The Maine Supreme Judicial Court has upheld a ruling in favor of the Roman Catholic Diocese of Portland in the case of an Augusta man who alleges he was sexually abused by a priest when he was a child, and that the church did not disclose that the priest was accused of abusing other children.
William Picher of Augusta accused the Rev. Raymond Melville of molesting him while he was a student at St. Mary’s School, from September 1986 to June 1988, while Melville was serving his initial assignment as assistant pastor at St. Mary’s Parish in Augusta.
Picher filed his complaint against the diocese in 2007, saying it covered up knowledge of earlier abuse complaints against Melville that came to light after Picher was abused.
A Superior Court judge had ruled in favor of the diocese in August 2012, saying it was not obligated to reveal the other abuse claims because Picher did not file his own complaint until years later. The Supreme Judicial Court, in its unanimous decision issued on Tuesday, denied Picher’s appeal of the lower court judge’s ruling.
“The information of which the diocese may have been aware, which disclosed no prior sexual abuse by Melville, is not the type of information that triggers a duty to disclose,” the Supreme Judicial Court said in its 6-0 decision.
Picher’s claim that the church fraudulently concealed Melville’s alleged abuse of other children hinged on abuse claims brought against Melville over the years.
In 1990, a Maryland man wrote that he had been “emotionally, sexually and physically abused” as a teenager by Melville from 1980 to 1985, when Melville was a seminarian studying to be a priest in Baltimore.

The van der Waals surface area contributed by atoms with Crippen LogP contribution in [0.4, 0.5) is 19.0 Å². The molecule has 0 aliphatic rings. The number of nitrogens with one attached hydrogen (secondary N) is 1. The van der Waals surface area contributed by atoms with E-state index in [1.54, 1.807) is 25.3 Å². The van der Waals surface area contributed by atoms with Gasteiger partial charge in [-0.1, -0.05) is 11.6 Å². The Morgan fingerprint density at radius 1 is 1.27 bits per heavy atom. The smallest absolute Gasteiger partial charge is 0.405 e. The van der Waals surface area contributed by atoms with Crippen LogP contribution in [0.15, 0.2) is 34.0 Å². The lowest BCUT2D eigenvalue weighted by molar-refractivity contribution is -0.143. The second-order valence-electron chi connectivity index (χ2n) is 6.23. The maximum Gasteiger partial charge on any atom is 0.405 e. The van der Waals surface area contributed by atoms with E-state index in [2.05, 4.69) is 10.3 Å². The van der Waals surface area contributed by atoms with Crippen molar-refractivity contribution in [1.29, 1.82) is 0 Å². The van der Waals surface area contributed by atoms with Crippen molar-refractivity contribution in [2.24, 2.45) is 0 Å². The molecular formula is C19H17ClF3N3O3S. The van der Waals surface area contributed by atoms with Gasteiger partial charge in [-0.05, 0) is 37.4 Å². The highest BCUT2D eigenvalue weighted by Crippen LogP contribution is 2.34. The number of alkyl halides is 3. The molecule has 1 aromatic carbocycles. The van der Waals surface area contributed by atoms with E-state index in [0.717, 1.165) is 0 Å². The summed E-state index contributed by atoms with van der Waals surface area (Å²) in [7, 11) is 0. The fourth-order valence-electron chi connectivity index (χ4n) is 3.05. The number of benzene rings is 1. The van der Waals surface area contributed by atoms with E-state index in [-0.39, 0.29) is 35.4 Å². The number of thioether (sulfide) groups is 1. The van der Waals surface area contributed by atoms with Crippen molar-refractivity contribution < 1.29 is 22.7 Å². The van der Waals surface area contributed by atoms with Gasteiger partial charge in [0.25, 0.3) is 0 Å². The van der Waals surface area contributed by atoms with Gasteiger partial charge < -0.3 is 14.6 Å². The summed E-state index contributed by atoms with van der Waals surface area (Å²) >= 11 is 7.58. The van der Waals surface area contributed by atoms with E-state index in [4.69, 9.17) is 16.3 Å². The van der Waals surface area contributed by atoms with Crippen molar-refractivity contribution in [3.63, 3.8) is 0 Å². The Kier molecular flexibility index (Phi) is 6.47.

In a separate case, Michael Fortin of Sidney said he was abused by Melville for seven years beginning in 1985, when Fortin was 13 and Melville was his parish priest in Augusta. Fortin was awarded $500,000 in damages against Melville and settled with the church for an undisclosed amount.
In Fortin’s case, the Supreme Judicial Court ruled in 2005 that the protections of church leaders are limited when weighed against the welfare of children.
Picher’s case against the diocese never went to trial, but he did win a separate suit brought against Melville personally. Melville, now 71, defaulted after failing to respond to Picher’s 2007 court complaint and was ordered to pay Picher $4.2 million in damages.
Picher’s attorney, Sumner Lipman of Augusta, has said his client collected some of that money, but he would not say how much. Melville was last known to be living in North Carolina, Lipman has said previously.
The diocese has said that Melville was granted a leave of absence from active ministry in 1997 at his request.
Picher’s case differs from other cases concerning sexual abuse by clergy members in Maine, such as those that followed the diocese’s disclosure in 2005 of the identities of eight deceased priests who had been accused of abusing children over the course of decades.
Those victims have a public record that the diocese covered up abuse. In Picher’s case, “the diocese still has not announced that this priest was a pedophile,” Lipman said in June when Picher’s appeal was heard before the Supreme Judicial Court.
Scott Dolan can be contacted at 791-6304 or at: